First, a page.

A new study finds 45% of smartphone owners who plan to use mobile payment apps in the next 90 days will opt for the ...
Overstock.com defends its pricing practices.
A civil lawsuit filed in Superior Court of California in Alameda County yesterday charges Overstock.com Inc. with making “untrue and misleading” claims about its prices. The suit, which was filed by seven Northern California district attorneys, alleges that Overstock’s comparison prices, which the web retailer uses as a basis for setting discounts, are consistently inaccurate.
The suit states that since January 1, 2006, “Overstock routinely and systematically made untrue and misleading comparative advertising claims about the prices of its products.” The complaint charges that prices presented under the labels “List Price” and “Compare At (Overstock) Price” were not prevailing market prices and that Overstock “used various misleading measures to inflate the comparative prices, and thus artificially increase the discounts it claimed to be offering customers.”
The suit also charges that Overstock.com’s misleading pricing applied to “virtually every product listing” since January 2006, and seeks at least $15 million in fines and restitution for misleading pricing information published on Overstock.com.
As an example, the complaint cites a set of patio table and chairs that was priced at $449 on Overstock.com, with a list price of $999.99. A consumer who ordered the product said it came in a box with a Wal-Mart sticker showing a sale price of $247. The suit contends that Wal-Mart was offering the patio set for $247 and later marked it down to $218, and charges that the Overstock.com list price was “untrue and misleading.”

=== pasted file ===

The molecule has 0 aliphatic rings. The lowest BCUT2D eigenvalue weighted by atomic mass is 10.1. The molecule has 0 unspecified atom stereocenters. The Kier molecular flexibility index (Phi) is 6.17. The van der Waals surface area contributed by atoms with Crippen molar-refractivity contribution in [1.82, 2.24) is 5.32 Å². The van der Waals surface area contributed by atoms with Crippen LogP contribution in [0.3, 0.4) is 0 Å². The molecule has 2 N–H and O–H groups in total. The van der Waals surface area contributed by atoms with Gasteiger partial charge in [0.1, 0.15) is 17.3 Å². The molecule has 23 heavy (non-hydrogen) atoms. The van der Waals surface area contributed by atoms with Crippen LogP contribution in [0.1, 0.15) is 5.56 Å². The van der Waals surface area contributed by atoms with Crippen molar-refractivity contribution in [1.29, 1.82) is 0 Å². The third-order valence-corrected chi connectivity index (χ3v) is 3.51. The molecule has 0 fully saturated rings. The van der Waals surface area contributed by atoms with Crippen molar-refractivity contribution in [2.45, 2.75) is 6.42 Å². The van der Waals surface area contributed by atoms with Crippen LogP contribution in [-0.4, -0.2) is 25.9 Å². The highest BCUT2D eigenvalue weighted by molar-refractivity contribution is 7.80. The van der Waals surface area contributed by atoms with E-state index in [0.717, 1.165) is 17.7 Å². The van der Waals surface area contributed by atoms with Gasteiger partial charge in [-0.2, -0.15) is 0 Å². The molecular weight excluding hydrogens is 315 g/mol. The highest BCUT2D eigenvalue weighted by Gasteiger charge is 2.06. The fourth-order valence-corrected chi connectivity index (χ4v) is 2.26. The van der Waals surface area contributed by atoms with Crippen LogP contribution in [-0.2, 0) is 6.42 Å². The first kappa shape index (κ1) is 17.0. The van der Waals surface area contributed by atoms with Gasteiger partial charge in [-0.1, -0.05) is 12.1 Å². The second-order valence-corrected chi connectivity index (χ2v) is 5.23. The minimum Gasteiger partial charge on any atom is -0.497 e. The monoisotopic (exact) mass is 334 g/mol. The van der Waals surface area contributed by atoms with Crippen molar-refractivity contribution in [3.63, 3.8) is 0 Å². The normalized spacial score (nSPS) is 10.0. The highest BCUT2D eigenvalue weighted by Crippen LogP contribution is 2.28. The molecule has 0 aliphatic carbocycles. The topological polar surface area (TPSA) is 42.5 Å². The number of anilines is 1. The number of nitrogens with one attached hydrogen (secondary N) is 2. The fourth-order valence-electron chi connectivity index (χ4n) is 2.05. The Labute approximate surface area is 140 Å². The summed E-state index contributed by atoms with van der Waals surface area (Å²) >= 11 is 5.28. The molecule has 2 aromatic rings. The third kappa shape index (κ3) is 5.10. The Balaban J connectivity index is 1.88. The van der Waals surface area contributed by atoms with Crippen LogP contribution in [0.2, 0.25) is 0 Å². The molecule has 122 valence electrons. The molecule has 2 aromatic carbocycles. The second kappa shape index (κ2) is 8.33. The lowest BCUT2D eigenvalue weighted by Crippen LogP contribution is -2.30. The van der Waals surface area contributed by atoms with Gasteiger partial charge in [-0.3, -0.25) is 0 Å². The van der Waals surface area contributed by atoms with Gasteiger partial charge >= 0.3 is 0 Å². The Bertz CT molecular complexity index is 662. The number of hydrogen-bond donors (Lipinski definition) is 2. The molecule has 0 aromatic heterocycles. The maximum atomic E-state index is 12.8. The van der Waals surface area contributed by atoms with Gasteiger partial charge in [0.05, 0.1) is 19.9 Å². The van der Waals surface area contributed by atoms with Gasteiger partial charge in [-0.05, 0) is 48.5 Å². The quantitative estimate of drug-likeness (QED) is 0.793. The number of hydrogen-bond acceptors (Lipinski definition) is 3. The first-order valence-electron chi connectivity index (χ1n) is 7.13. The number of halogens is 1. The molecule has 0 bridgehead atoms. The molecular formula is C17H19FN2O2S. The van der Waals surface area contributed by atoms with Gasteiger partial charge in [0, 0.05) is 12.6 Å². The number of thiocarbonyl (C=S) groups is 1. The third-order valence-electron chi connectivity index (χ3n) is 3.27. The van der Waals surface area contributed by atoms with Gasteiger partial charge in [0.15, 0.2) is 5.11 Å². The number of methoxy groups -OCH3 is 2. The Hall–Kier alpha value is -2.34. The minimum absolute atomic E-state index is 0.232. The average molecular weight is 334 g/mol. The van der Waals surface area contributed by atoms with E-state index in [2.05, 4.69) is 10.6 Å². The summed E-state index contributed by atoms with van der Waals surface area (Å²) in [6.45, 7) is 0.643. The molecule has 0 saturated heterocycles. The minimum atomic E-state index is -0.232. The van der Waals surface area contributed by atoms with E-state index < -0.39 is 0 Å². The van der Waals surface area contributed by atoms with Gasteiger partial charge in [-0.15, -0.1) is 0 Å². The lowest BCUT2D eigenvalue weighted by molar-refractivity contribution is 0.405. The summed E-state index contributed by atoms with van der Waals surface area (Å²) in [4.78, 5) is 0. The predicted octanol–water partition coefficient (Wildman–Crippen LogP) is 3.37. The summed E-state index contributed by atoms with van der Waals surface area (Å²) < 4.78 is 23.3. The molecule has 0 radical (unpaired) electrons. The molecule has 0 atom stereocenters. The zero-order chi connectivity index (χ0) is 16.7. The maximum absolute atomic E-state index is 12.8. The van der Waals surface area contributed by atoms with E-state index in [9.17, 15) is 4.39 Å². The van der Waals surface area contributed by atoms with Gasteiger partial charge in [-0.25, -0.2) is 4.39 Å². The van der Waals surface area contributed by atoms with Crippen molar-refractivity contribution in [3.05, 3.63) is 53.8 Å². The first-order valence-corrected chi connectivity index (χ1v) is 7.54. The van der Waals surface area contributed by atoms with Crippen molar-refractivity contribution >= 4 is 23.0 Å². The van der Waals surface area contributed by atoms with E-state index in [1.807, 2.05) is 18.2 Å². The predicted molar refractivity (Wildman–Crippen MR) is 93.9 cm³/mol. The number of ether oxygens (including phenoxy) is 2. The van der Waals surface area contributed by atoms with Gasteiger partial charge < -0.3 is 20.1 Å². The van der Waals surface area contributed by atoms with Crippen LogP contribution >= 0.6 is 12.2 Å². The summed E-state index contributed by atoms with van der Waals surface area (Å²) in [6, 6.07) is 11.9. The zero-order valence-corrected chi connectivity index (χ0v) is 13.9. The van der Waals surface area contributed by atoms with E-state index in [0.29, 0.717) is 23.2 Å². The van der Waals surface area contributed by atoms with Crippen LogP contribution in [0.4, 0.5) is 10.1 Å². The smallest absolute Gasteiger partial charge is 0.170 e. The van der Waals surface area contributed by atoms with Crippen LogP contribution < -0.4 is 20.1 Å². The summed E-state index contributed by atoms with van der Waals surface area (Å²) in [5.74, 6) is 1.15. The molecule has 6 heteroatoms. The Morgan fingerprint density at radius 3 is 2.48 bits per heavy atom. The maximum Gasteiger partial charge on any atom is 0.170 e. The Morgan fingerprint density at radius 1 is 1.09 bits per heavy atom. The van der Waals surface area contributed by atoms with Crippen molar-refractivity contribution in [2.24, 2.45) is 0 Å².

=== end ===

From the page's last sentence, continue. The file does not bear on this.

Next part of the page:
Overstock, No. 28 in the Internet Retailer Top 500 Guide, has acknowledged that the list price in the example was a mistake, says Mark Griffin, general counsel. “This is an example of a narrow exception to the general rule,” Griffin says. “We have discussed this since 2007. We told them it was a mistake, nothing more. Our business is highly competitive and we use standard pricing practices. Are we perfect? No, but we do provide pricing comparisons and we think consumers are well aware of what those practices are about. This is not as it is alleged.”
The web-only mass merchant “stands by all our advertising practices, including providing comparison values which we thoroughly explain on our site,” says Jonathan Johnson, president.” We have been singled out for standard industry practices, which we look forward to demonstrating in court.”
The district attorneys listed in the suit represent Alameda, Marin, Monterey, Napa, Santa Clara, Shasta and Sonoma counties in California.